Speaker Nancy Pelosi said on Thursday she had yet to decide whether the U.S. House of Representatives will join the Senate in backing legislation to bar federal government employees from using Chinese-owned TikTok on government-owned devices.
“We’re checking with the administration – just in terms of language – not in terms of being opposed to the idea,” Pelosi told reporters. “I don’t know that that will be on the agenda next week, but it’s very, very important.”
The House would need to pass the Senate bill before next week’s expected end of the congressional session.
House Republican Leader Kevin McCarthy said on Twitter Pelosi “should immediately allow an up-or-down vote” on the TikTok government device bill.
If the House approved the measure, it would go to President Joe Biden for consideration.
The Senate voted on Wednesday to bar federal employees from using the Chinese-owned video app TikTok on government-owned devices. It was the latest action on the part of U.S. lawmakers to crackdown on Chinese companies amid national security fears that Beijing could use them to spy on Americans.
TikTok has said the concerns are largely fueled by misinformation and that it is happy to meet with policymakers to discuss the company’s practices.
It said the Senate bill “will do nothing to advance the national security of the United States.”
The legislation would not impact the more than 100 million Americans that use TikTok on private or company owned devices.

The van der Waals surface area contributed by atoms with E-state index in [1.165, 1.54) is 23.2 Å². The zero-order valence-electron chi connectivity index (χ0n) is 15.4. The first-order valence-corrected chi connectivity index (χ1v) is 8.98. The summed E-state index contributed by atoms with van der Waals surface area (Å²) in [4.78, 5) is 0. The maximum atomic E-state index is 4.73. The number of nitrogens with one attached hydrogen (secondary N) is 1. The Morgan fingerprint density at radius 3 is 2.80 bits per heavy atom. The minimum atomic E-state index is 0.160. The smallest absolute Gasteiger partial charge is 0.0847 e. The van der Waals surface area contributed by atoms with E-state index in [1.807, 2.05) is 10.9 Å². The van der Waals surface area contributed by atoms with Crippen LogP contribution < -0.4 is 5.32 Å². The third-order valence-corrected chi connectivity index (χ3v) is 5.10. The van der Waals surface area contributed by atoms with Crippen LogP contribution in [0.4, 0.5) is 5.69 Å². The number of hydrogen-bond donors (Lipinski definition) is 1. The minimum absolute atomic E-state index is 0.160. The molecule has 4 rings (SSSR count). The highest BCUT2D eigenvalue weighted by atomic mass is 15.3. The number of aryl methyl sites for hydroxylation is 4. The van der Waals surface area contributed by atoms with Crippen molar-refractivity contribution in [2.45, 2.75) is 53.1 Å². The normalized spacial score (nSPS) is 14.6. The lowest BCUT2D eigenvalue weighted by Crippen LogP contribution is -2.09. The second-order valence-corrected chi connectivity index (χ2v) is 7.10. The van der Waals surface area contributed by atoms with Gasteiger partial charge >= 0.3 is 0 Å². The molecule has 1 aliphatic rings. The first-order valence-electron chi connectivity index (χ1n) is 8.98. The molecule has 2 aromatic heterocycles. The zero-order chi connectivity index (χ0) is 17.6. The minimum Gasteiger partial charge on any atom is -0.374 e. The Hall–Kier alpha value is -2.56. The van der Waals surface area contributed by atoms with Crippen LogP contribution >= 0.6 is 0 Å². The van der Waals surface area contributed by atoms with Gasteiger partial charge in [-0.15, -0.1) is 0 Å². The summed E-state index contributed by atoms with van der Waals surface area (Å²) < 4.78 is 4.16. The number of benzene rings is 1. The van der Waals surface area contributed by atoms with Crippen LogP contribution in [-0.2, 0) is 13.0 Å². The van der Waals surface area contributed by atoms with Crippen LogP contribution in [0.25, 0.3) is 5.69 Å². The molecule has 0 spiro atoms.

White House spokeswoman Karine Jean-Pierre Thursday declined to offer a view on whether Biden would support the TikTok legislation. “We’re going to let Congress move forward with their process,” she said.
There are a range of tech apps including TikTok that are not allowed to be used on White House and other federally owned devices “for security reasons,” Jean-Pierre said.
Many federal agencies, including the Defense, Homeland Security and State departments, already ban TikTok from government-owned devices.
Georgia Governor Brian Kemp said Thursday the state is joining North Dakota, Idaho and Iowa this week and a growing number of U.S. states in banning ByteDance Ltd-owned TikTok from state-owned devices amid concerns that data could be passed on to the Chinese government. Kemp’s order also bars the use of Tencent Holdings’ WeChat app and Russian-owned Telegram on government devices.
The U.S. government Committee on Foreign Investment in the United States, a powerful national security body, has for months sought to reach a national security agreement to protect the data of U.S. TikTok users, but it appears no deal will be reached before year’s end.
It said it hoped that rather than continuing down that road, Republican Senator Josh Hawley, who sponsored the Senate bill, would urge the Biden administration to advance an agreement that would actually address his concerns.
Democratic Senator Dick Durbin urged Americans to stop using TikTok. “Maybe America has finally reached the point where we realize that our innermost secrets, privacy, security are at stake here,” Durbin told MSNBC.
Republican Senator Marco Rubio on Tuesday unveiled bipartisan legislation to ban TikTok altogether in the United States. At a hearing last month, FBI Director Chris Wray said TikTok’s U.S. operations raise national security concerns.
In 2020, Republican then-President Donald Trump attempted to block new users from downloading TikTok and ban other transactions that would have effectively blocked the app’s use in the United States but lost a series of court battles over the measure. Reuters